I was supposed to do this review a month ago, but then I arrived in L.A. only to find out I wasn’t sharing a house with four people, I was sharing an apartment with twelve, a situation I’m still trying to get out of. This has left me with very little time for games, but I have managed to get a few hours in here and there. While I still haven’t beaten Death’s Gambit, I’ve played enough that I think I can give proper thoughts on it, which means I’ll be revising some opinions when I gave my brief rundown several weeks ago.
Death’s Gambit is a 2D Soulsborne/Metroidvania hybrid that evokes the games of yore, pixelated graphics and all. I’d originally said it was 16-bit, and I honestly thought it was, but that was a mistake. It turns out the game is actually 32-bit, roughly on par with the original PlayStation graphics; my bad. The artwork itself is gorgeous, and while it's very clearly evoking Dark Souls and Castlevania, there’s still a rich detail that you can’t help but appreciate every time you see it.
Class wise I’m still playing the Wizard, but I have a sword now. Like Dark Souls, weapons and abilities are not class restricted, but you need to have the right stats to use an item; for example, my Intelligence is 33, letting my magic attacks do 150% damage. However, my strength is 10, which means I can’t use the shield that one of the bosses dropped since it requires a Strength of 18. Anyone who’s played Dark Souls should recognize this mechanic.
What I said in my original overview is still true, the layout of interconnected sections evokes Metroidvania games, and you can unlock new abilities that make the game less punishing. However, having gotten through roughly ⅔ of the game, there’s a few things I need to add. When I started playing Death’s Gambit, I hadn’t fully grasped how frustrating it could be at times. Now I realize any Soulsborne game gets frustrating, that’s part of the appeal after all, but Death’s Gambit is different. In Soulsborne games, the stamina bar is a critical part of gameplay, and learning how to manage it is critical in your success. However, there is a big difference between having a stamina bar in a 3D game where you can dodge in any direction, and a 2D game where you can only dodge in two directions, and it hurts the gameplay. Everything is tied to the stamina bar, not just your base attacks, but your special abilities, which are absolutely critical to taking down bosses as your regular attacks simply won’t do enough damage. This means you often run out of stamina at critical moments and means boss fights can take much longer than they should. You often have to choose between attacking or dodging, and in a game like this, it’s an obvious detriment to the gameplay. You’re also going to have to do a lot of grinding to take down certain bosses. While Dark Souls always feels like a logical incline in terms of difficulty, Death’s Gambit has difficulty spikes that almost feel random.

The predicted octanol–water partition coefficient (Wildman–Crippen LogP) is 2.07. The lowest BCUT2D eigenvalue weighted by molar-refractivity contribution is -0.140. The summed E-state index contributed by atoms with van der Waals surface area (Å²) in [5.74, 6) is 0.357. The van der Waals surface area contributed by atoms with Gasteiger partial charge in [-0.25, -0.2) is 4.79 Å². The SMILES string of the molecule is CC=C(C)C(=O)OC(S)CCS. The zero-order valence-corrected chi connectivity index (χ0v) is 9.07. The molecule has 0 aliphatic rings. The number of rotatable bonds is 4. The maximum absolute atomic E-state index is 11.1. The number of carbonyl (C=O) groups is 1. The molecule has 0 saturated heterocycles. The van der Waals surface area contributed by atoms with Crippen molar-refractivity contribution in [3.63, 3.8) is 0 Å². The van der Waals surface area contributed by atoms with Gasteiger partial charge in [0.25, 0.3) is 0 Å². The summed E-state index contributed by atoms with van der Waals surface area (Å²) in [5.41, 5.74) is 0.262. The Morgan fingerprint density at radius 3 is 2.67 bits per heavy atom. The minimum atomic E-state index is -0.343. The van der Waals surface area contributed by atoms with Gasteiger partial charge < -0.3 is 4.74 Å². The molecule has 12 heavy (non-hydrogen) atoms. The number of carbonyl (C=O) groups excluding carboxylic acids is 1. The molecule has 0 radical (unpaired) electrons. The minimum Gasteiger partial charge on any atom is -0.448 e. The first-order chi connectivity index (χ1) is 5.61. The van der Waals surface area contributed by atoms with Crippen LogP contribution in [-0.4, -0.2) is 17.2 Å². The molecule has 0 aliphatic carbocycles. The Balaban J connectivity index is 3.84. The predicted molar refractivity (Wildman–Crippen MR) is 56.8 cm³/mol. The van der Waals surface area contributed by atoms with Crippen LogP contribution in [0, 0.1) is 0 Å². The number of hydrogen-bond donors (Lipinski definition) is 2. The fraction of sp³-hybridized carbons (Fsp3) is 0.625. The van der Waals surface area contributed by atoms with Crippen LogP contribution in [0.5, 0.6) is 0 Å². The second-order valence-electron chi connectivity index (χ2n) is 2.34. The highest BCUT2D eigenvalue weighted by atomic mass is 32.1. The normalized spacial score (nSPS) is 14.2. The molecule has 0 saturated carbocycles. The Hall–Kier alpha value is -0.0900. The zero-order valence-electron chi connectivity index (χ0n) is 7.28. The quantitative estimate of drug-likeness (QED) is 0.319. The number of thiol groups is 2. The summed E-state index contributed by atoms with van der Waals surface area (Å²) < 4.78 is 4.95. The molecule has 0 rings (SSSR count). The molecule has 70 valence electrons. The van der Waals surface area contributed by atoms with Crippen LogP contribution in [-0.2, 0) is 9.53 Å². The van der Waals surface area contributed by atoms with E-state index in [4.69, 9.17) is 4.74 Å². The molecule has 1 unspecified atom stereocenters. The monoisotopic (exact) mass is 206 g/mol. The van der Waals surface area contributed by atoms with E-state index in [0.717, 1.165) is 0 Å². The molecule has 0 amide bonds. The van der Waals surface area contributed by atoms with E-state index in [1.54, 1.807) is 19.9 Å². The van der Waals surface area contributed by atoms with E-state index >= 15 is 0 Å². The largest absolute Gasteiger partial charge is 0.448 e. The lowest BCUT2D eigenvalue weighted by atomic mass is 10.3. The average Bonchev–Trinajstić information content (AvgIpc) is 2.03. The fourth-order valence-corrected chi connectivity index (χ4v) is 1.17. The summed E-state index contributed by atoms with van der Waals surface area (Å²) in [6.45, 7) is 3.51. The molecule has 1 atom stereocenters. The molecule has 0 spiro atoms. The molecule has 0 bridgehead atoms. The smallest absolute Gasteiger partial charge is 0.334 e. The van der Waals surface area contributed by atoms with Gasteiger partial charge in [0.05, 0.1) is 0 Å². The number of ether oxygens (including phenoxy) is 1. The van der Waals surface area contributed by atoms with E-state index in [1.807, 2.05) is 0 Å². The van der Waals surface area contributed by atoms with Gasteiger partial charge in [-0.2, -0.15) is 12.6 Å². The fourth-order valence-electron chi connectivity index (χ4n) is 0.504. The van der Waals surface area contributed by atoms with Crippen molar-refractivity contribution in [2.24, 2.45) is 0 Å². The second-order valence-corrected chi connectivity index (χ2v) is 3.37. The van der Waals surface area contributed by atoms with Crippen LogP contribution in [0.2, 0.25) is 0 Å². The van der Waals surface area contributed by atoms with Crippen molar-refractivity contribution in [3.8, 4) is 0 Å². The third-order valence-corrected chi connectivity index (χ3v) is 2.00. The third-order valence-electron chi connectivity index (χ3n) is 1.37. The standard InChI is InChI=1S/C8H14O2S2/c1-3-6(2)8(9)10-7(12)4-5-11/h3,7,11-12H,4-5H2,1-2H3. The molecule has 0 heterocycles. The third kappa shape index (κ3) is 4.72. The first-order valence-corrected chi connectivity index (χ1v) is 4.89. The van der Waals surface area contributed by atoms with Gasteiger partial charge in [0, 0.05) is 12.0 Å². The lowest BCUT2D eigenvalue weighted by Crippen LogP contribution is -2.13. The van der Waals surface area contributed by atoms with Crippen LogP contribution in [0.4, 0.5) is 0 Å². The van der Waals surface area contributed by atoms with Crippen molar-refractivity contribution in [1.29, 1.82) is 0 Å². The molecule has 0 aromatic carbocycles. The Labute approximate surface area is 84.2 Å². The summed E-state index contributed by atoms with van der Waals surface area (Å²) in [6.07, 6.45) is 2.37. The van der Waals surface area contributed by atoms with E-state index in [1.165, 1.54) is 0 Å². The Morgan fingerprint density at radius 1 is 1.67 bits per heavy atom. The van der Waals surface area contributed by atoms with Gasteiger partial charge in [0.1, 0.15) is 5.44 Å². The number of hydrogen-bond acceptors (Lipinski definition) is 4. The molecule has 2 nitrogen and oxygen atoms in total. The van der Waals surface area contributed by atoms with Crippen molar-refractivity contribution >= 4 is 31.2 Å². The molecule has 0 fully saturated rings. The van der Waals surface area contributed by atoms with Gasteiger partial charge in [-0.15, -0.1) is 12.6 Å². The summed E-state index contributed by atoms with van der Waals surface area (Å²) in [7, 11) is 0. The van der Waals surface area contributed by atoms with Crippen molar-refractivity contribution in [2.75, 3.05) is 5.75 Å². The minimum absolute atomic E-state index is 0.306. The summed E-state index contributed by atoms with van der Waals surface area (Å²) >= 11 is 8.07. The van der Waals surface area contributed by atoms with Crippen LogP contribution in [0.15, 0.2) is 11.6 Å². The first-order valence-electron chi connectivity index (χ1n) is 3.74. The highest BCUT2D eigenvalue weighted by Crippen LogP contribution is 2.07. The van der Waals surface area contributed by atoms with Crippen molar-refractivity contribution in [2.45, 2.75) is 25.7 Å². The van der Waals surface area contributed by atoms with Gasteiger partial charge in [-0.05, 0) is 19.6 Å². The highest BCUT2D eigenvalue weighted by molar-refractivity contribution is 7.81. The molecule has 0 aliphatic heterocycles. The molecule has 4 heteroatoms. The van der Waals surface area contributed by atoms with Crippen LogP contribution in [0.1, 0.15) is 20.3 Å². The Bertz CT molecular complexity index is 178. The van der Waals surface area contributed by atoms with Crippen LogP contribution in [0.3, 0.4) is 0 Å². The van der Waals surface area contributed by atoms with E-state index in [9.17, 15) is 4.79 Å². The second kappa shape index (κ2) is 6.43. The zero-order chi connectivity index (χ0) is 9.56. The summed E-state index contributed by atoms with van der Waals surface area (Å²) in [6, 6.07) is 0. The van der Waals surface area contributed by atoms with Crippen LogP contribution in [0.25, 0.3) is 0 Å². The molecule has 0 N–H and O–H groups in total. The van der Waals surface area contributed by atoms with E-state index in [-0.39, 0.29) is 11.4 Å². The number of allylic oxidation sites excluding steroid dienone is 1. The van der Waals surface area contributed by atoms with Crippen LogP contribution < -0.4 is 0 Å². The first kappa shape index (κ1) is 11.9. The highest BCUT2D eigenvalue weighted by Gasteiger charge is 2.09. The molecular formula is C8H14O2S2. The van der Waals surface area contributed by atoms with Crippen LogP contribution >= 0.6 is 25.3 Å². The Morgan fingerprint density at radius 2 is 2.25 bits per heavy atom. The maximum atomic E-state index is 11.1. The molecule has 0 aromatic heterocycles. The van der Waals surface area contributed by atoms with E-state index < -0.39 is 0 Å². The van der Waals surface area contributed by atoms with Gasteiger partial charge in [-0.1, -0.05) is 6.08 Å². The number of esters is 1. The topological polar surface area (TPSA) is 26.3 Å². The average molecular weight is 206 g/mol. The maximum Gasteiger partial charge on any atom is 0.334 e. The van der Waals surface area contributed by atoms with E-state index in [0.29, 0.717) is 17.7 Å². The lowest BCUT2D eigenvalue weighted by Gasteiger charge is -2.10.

The level design can be frustrating at times, because it’s often confusing. A big interlocking world is par for the course with Metroidvania style games, but in Metroid, and even newer titles like Guacamelee, I never felt lost. Death’s Gambit however can often feel like a maze, and it’s easy to forget where you are or how you got there. The game isn’t very good at guiding you where to go next, and since it has no map it can get really frustrating at times.
Lastly, the controls just aren’t as tight as they should be. It’s hard for me to put my finger on what the issue really is, but attacks sometimes don’t feel like they land on time, and in this type of game, timing is everything.
I still like this game, I like it a lot. I absolutely love the art-style, and I’ve had a lot of fun playing it, but it definitely has more negatives than I’d originally thought in my first “review.” It’s a shame, because this game has so much potential. Metroidvania and Soulsborne games are two of my favorite things, and I still love the idea of melding the two. I still believe Death’s Gambit is a game worth playing, and if you like Soulsborne games, then you’ll probably enjoy it. But be prepared for frustrating moments that really shouldn’t be there. We’re in something of a Metroidvania renaissance right now, with plenty of indie titles taking over from where the bigger companies left off. At a time when you have something like Guacamelee, or Dead Cells (which I haven’t played yet but is getting phenomenal reviews), an indie developer can’t afford to half-ass it.
I hate saying that because playing this game, it’s clear that it was a work of passion for the Devs; you can feel their love for it in every pixel. I wanted to love this game, I really did. As it is, I feel it’s a good game that could easily have been great, and that’s the most frustrating thing, the potential is so obvious. Score wise, I’d have to give this a 7/10, but it should have been an 8 or a 9.
Despite the missteps, Death’s Gambit is still a game that is worth playing, and I honestly hope it gets a sequel. If it does, I’ve got four main suggestions for the Devs to help the game live up to what it could be.
1. Lose the stamina bar. This is probably the most frustrating feature in the game, and a 2D game really doesn’t need one.
2. Tighten up the controls. Too many times I missed an enemy I should have hit or couldn’t dodge in time. Fix this.
3. Better layout. The game layout shouldn’t be confusing, and I should never feel lost no matter where I go. Consider adding a map for the player to refer to.
4. Make the difficulty consistent. Lead the players in the right direction so they don’t come up against a boss they aren’t ready for. Boss progression should feel linear, not randomly quadratic.
Those are my thoughts on Death’s Gambit, a good game that could have been great. Hopefully this game gets another go round and the Devs can deliver on its promises. Next post, I’ve got something special. See you then.